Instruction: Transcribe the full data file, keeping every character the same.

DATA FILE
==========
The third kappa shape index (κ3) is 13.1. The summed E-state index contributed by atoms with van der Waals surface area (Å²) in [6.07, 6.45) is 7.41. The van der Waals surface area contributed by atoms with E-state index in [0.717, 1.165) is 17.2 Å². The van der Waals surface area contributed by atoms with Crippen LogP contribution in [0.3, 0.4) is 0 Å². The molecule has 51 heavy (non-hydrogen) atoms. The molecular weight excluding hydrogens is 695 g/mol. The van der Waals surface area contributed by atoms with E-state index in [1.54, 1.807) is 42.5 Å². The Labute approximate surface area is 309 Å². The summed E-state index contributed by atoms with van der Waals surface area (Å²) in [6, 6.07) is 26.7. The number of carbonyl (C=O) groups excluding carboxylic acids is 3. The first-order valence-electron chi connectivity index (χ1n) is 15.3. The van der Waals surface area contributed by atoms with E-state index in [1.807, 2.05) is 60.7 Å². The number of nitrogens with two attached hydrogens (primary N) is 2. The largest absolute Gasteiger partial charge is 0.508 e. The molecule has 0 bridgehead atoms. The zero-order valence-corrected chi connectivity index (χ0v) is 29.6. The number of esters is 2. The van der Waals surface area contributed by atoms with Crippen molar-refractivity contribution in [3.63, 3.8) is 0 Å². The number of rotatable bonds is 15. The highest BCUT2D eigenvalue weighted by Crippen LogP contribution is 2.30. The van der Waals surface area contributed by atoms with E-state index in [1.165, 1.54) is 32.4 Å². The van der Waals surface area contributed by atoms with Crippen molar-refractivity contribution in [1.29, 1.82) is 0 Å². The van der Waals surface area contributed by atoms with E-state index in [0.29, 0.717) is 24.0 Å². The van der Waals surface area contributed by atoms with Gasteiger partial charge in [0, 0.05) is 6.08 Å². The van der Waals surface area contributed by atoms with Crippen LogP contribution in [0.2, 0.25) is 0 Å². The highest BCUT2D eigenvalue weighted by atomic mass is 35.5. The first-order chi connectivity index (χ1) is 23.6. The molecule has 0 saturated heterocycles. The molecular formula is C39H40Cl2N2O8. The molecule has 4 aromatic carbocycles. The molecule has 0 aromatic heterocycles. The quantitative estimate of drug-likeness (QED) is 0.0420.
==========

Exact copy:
The third kappa shape index (κ3) is 13.1. The summed E-state index contributed by atoms with van der Waals surface area (Å²) in [6.07, 6.45) is 7.41. The van der Waals surface area contributed by atoms with E-state index in [0.717, 1.165) is 17.2 Å². The van der Waals surface area contributed by atoms with Crippen LogP contribution in [0.3, 0.4) is 0 Å². The molecule has 51 heavy (non-hydrogen) atoms. The molecular weight excluding hydrogens is 695 g/mol. The van der Waals surface area contributed by atoms with E-state index in [1.54, 1.807) is 42.5 Å². The Labute approximate surface area is 309 Å². The summed E-state index contributed by atoms with van der Waals surface area (Å²) in [6, 6.07) is 26.7. The number of carbonyl (C=O) groups excluding carboxylic acids is 3. The first-order valence-electron chi connectivity index (χ1n) is 15.3. The van der Waals surface area contributed by atoms with E-state index in [1.807, 2.05) is 60.7 Å². The number of nitrogens with two attached hydrogens (primary N) is 2. The largest absolute Gasteiger partial charge is 0.508 e. The molecule has 0 bridgehead atoms. The zero-order valence-corrected chi connectivity index (χ0v) is 29.6. The number of esters is 2. The van der Waals surface area contributed by atoms with Crippen molar-refractivity contribution in [3.63, 3.8) is 0 Å². The number of rotatable bonds is 15. The highest BCUT2D eigenvalue weighted by Crippen LogP contribution is 2.30. The van der Waals surface area contributed by atoms with E-state index in [1.165, 1.54) is 32.4 Å². The van der Waals surface area contributed by atoms with Crippen molar-refractivity contribution in [1.29, 1.82) is 0 Å². The van der Waals surface area contributed by atoms with E-state index in [0.29, 0.717) is 24.0 Å². The van der Waals surface area contributed by atoms with Gasteiger partial charge in [0, 0.05) is 6.08 Å². The van der Waals surface area contributed by atoms with Crippen LogP contribution in [0.2, 0.25) is 0 Å². The highest BCUT2D eigenvalue weighted by atomic mass is 35.5. The first-order chi connectivity index (χ1) is 23.6. The molecule has 0 saturated heterocycles. The molecular formula is C39H40Cl2N2O8. The molecule has 4 aromatic carbocycles. The molecule has 0 aromatic heterocycles. The quantitative estimate of drug-likeness (QED) is 0.0420.